At Shriners Hospitals for Children, the health and safety of our patients, families, volunteers and staff is our top priority. With the evolving situation regarding COVID-19, we are closely monitoring updates from local health departments and the Centers for Disease Control and Prevention (CDC), and are actively following their recommendations.

If your child has an upcoming appointment, please contact your local Shriners Hospitals for Children location.

What to expect at Shriners Hospitals for Children — Salt Lake City.

Skip to navigation

What we're up to

news News Friday, May 15, 2020 Friday, May 15, 2020 3:48 PM - Friday, May 15, 2020 3:48 PM

Amy Shuckra finds inspiration from bright and enthusiastic medical providers in Sri Lanka

Amy Shuckra finds inspiration from bright and enthusiastic medical providers in Sri Lanka

Shriners Hospitals for Children — Salt Lake City physical therapist Amy Shuckra, D.P.T., was part of an historic trip to Sri Lanka last September. Organized by University of New Mexico and University of Colombo under a joint National Institutes of Health grant, the mission was to provide education and assistance in conducting research. The travel team included professionals from the pediatric neurology, infectious disease, and occupational and physical therapy departments. The one-week trip included stops in three regions, hitting the cities of Kandy, Galle and Colombo with the intention of connecting with professionals in their respective specialties.

“We were greeted graciously at each hospital with eager-to-learn staff and lovely patients and families,” said Shuckra. When the U.S.-based group arrived at each location, they presented educational lectures and conducted clinic visits to evaluate local knowledge, and assisted with patient care. After a week of collaborating with the local health care providers, the trip concluded with joint presentations from the United States team and Sri Lankan experts at the country’s first international conference for physical therapy, occupational therapy and speech-language pathology.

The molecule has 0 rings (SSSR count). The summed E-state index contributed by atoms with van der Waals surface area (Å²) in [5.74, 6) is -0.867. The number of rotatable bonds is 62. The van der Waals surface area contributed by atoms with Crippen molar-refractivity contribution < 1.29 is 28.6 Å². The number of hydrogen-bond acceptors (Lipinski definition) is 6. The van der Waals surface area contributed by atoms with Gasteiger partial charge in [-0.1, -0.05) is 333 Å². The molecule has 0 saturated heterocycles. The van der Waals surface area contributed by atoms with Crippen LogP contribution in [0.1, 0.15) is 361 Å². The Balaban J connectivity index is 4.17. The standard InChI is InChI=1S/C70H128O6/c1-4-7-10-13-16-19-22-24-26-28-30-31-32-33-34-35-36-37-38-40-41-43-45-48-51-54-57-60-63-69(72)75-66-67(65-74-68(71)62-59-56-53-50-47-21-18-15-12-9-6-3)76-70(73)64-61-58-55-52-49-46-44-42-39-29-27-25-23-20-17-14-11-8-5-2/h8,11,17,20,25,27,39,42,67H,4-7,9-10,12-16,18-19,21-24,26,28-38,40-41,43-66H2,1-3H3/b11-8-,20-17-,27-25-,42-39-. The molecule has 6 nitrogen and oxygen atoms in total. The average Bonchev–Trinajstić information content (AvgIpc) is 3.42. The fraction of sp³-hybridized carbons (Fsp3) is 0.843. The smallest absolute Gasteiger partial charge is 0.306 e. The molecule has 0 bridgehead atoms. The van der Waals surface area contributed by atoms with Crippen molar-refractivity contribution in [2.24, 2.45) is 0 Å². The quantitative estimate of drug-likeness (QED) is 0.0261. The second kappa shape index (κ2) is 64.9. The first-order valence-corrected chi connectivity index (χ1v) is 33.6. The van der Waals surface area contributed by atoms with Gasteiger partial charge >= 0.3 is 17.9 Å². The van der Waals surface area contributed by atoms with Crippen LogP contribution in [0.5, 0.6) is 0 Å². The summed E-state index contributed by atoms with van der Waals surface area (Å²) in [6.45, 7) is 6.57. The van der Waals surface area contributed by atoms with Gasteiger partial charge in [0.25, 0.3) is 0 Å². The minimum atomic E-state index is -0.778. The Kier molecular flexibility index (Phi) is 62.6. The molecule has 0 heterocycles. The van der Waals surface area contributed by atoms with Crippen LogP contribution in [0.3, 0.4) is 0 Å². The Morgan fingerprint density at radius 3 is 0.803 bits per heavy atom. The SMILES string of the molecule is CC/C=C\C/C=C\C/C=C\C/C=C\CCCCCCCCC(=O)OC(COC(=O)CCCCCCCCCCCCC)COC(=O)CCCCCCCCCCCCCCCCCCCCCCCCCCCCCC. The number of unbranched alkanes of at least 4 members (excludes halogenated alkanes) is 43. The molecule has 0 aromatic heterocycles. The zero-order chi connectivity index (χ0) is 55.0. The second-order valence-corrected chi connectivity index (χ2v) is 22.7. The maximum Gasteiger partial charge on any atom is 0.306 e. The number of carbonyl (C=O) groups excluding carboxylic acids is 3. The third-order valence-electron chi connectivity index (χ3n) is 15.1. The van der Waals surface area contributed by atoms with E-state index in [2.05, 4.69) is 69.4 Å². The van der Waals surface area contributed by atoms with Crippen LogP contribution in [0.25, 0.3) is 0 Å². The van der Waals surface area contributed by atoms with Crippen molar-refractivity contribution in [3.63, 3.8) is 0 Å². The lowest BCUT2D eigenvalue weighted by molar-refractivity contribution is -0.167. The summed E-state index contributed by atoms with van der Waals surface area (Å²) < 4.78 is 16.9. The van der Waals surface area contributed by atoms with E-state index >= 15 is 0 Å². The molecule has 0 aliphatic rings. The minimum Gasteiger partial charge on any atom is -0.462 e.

“Sri Lanka is a very welcoming country with bright and enthusiastic medical practitioners,” said Shuckra. “Though they are very limited on resources, they are an inventive group that shares the united goal of helping children with disabilities.”

As the physical therapist and researcher reflected on her time in Sri Lanka, Shuckra said the most memorable moment was giving a shared lecture with an orthotist from Sri Lanka on orthotic devices. During her time there, she noticed that many of the locals perceived the U.S. visitors as experts in the medical field. But Shuckra recognized right away that the expertise offered by this orthotist was on par with what you could find in the health care system in the United States. “It is unique to get to talk about a shared vision for treating kids with disabilities with someone from the other side of the world,” said Shuckra.

Shuckra, who works in the motion analysis center at Shriners Hospitals for Children — Salt Lake City, is often a part of the beginning of a family’s journey with a child with a disability. She sees first-hand the importance of early intervention from trained professionals.

This collaboration with Sri Lanka began a few years ago when University of New Mexico neurologist and longtime friend and colleague of Shuckra’s, John Phillips, M.D., took a six-month sabbatical to Sri Lanka and recognized the opportunity to connect with the medical professionals in the country with more resources.

Shuckra plans to continue to be a part of this collaboration, though travel restrictions may prevent a trip again soon. Technology allows her to stay connected. She is currently mentoring a couple of Ph.D. students from Sri Lanka remotely and provides the pediatric physical therapy group with ongoing presentations electronically. “We are trying to find ways to make a more solid and funded long-term collaboration,” said Shuckra, “with the goal of improving education of the health care practitioners who care for children with disabilities.”

Amy Shuckra in Sri LankaAmy Shuckra with two other physicians